Governments can use ads to manage the media even in robust democracies
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On 12 February, a day after the first phase of the seven-phase Uttar Pradesh election ended, the widely read Dainik Jagran newspaper published exit poll results projecting a victory for the Bharatiya Janata Party (BJP) in the state, in contravention of India’s electoral laws and its online editor was arrested. A recent report by political scientist Anoop Sadanandan contends that although the news item was removed, it helped the BJP wave in the state.
New research by Adam Szeidl, professor at the Central European University, and Ferenc Szucs of the University of California, Berkeley, shows that the media risks political capture even in robust democracies. They demonstrate that Hungary, a parliamentary democracy, with political power alternating between the left and right, often sees exchange of favours between politicians and the media, in the form of increase in advertisements from state-owned firms being reciprocated by favourable reporting for those in power. For example, they show that state-owned firms’ advertising allocated to Metropol, a tabloid in Hungary, rose substantially in a short time after it was bought by a right-wing investor in 2011. In contrast, private firms did not increase their advertising share of Metropol, suggesting there was no apparent sudden increase or change in the reader composition of the tabloid to warrant more advertisements. They conclude it was “media ownership, not media audience” which drove advertising favours.
Also Read | Media Capture through Favor Exchange
The Dutch election results may have brought relief for investors as it led to the defeat of the extreme right-wing populist who had challenged the incumbent centre-right leader of the country but the challenge posed by populist leaders to incumbents around the globe is unlikely to disappear as long as economic uncertainty persists. Using data from the multi-year European Social Survey (ESS), a latest research paper authored by Luigi Guiso, professor at the Einaudi Institute for Economics and Finance, and others, shows that voters tend to lose trust in traditional political parties when faced with economic uncertainty. This increases the allure of populist politics. In response, many establishment politicians also embrace some of the populist policies, leading to a surge in populism more generally in the polity.
Also Read | Demand and Supply of Populism
An experiment in a city in Netherlands, wherein envelopes containing cash or bank cards were intentionally “mis”-delivered to both rich and poor households, with the correct address being mentioned in the envelope, saw a significantly higher proportion of rich returning the envelopes to the correct address. However, the researchers, using various other sub-experiments, caution against concluding that the poor are necessarily more selfish. Many other factors could have been at play. For example, the rich households most probably identified the original intended recipient as someone worse off from them, owing to the “middle-class” neighbourhood address, while the poor likely identified the intended recipient as being someone better off than them. The research concludes that had the poor also had more money, they were likely to behave exactly like the rich.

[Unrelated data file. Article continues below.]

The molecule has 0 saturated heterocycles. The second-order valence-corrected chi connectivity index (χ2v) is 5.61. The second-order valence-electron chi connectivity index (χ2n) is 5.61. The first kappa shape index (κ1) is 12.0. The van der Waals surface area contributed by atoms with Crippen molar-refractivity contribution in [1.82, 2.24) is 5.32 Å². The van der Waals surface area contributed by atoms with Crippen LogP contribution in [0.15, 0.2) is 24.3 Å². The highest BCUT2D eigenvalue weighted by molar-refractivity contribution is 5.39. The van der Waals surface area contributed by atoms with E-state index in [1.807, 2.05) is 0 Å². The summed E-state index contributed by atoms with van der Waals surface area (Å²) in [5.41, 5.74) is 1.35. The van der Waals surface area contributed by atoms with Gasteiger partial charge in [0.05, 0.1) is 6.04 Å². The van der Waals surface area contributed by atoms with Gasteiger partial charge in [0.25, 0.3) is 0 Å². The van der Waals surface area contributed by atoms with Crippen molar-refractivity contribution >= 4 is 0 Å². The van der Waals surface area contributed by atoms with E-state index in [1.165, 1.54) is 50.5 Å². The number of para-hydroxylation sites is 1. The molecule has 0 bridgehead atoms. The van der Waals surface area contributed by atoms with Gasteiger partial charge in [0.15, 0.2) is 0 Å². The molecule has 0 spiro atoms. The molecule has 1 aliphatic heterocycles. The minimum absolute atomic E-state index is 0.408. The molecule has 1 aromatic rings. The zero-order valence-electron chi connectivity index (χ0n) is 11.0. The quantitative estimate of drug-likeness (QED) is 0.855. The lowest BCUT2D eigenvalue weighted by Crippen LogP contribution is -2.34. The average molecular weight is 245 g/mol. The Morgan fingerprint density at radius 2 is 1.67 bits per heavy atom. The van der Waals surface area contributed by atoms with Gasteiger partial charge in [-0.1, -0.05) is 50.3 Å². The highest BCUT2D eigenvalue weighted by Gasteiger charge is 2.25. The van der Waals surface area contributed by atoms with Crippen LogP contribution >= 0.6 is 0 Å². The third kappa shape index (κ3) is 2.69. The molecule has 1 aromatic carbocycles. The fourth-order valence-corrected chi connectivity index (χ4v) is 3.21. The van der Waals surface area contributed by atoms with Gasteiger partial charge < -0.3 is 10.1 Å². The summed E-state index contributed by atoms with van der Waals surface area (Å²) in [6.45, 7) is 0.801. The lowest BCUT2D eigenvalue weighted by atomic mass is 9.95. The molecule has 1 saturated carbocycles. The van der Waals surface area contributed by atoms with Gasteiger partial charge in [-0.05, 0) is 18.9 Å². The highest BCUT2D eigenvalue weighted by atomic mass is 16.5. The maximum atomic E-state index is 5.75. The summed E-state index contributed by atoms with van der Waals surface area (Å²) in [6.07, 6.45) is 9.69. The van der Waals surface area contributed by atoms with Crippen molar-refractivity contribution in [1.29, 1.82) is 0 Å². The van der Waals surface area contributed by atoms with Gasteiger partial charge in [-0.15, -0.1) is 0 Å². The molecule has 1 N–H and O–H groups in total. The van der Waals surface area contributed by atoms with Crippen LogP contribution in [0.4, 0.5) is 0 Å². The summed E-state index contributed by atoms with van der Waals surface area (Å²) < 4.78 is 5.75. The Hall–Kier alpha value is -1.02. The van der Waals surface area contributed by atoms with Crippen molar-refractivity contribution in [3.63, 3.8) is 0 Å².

The official GDP (gross domestic product) statistics for October-December quarter likely failed to capture the true impact of “demonetisation”, especially on the informal sector of the economy, owing to the way quarterly GDP figures are estimated, according to R. Nagaraj, professor of economics at the Indira Gandhi Institute of Development Research, Mumbai. In his recent piece in the Economic and Political Weekly, he argues that with inadequate data available on a quarterly basis, and the CSO’s reliance on flawed indicators of corporate growth, the quarterly GDP numbers do not reflect the ground reality accurately.
Also Read | Quarterly GDP Estimation
China’s economic growth since the 1980s has been accompanied by a staggering rise in inequality, in large part owing to rural-urban differences which have been arguably exacerbated by the residential permit (hukou) system. However, it seems there has been a “great turnaround in Chinese inequality”, at least by 2010, according to a recent piece in VoxEU by Ravi Kanbur, professor of economics at Cornell University, and others. The economists attribute the transformation to the recent efforts of the Chinese government to provide more social security and to strengthen minimum wage regulations, which complement China’s stated intent to “rebalance” its economy away from investment and export-led growth to a more internal consumption-led growth. Besides, migration may have tightened rural labour markets in China helping raise incomes in rural areas and thereby mitigating inequality.
Also Read | The great Chinese inequality turnaround
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